Greetings from Faith Lutheran Church in Eldorado.
Easter in America has, at times, created a false illusion about the world beyond our borders. It is a safe and secure child's world of Easter Bunnies, fuzzy yellow ducklings and baskets full of chocolate and other delights. In churches across our nation there is joy for "Christ is risen." Family gatherings follow.
For a moment all seems right in the world, but the world is not all right. This Easter morning, we woke to the news of three churches and a number of hotels being bombed with 290 dead. The reality of many Christians are fears of death and persecution even on Easter.
The first Easter had no Easter Bunny, collections of chocolate or even a joyous community worship service. It was scared disciples wondering if they were next to be killed or imprisoned. Christians in countries that have a history of persecution are much more in tune with the fearful disciples of the first Easter.
To be a Christian and hold to the faith in many countries is to bear the cross and a struggle to survive against threats of both governmental and nongovernmental powers. To stand up and confess Christ is no child's play but it is putting your life and the well-being of your family on the line.
The article, "Persecution of Christians is set to Rise in 2019" (Christianity Today, Jan 2) predicts there will be a rise in the persecution of Christians worldwide. The article reminds us that "In Nigeria, Fulani militants are set to continue devastating attacks against Christians in the north and center of the country. In the first six months of 2018 alone, they killed up to 6,000 people and drove 50,000 from their homes."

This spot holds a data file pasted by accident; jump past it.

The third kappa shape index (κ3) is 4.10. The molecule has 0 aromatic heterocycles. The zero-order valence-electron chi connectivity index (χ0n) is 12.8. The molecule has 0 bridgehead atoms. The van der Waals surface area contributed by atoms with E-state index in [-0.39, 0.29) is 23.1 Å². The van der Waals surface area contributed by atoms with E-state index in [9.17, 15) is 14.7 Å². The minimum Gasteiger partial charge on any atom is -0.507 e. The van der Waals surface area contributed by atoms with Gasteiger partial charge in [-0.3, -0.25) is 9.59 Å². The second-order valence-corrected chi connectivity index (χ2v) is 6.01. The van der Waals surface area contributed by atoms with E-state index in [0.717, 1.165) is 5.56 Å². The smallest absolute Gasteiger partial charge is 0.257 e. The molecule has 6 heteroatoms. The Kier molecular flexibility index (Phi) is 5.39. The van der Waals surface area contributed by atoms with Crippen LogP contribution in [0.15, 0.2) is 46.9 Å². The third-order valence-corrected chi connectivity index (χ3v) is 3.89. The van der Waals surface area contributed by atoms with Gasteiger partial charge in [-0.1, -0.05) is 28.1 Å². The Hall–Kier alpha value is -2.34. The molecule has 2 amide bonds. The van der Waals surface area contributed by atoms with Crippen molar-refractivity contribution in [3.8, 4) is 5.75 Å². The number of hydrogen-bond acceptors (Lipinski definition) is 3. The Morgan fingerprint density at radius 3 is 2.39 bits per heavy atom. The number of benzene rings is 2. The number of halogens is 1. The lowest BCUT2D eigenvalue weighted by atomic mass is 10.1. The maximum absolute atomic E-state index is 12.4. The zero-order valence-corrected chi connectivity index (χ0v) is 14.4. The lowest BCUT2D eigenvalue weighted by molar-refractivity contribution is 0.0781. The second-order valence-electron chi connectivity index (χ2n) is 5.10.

A study, "Christian Martyrdom as a Pervasive Phenomenon" by Todd M. Johnson and Gina A. Zurlo (Society, December 2014), reports that between 2000 to 2010, one million Christians were martyred in the world, an average of 100,000 Christians a year.
ISIS, which still exists in the world, is clearly a notorious group that has publicly executed Christians, but it is only one of many groups that have done so. The fact that many of these groups go after other peoples in addition to Christians does not lessen the suffering of the baptized nor the future threats to the Church globally.
North Korea is still the number one country of Christian persecution.
1. Pray that our Lord with give strength to Christians to stay strong in their faith.
2. Pray that our Lord will safe guard not only Christians but all who are persecuted.
3. Learn more about modern-day persecution.
4. Through your church support those who are in countries where persecution is occurring.
5. Be an example to your family and others by respecting and protecting all peoples. Matthew 5:44: "But I say to you, Love your enemies and pray for those who persecute you."
• David Otten is pastor of Faith Lutheran Church in Eldorado.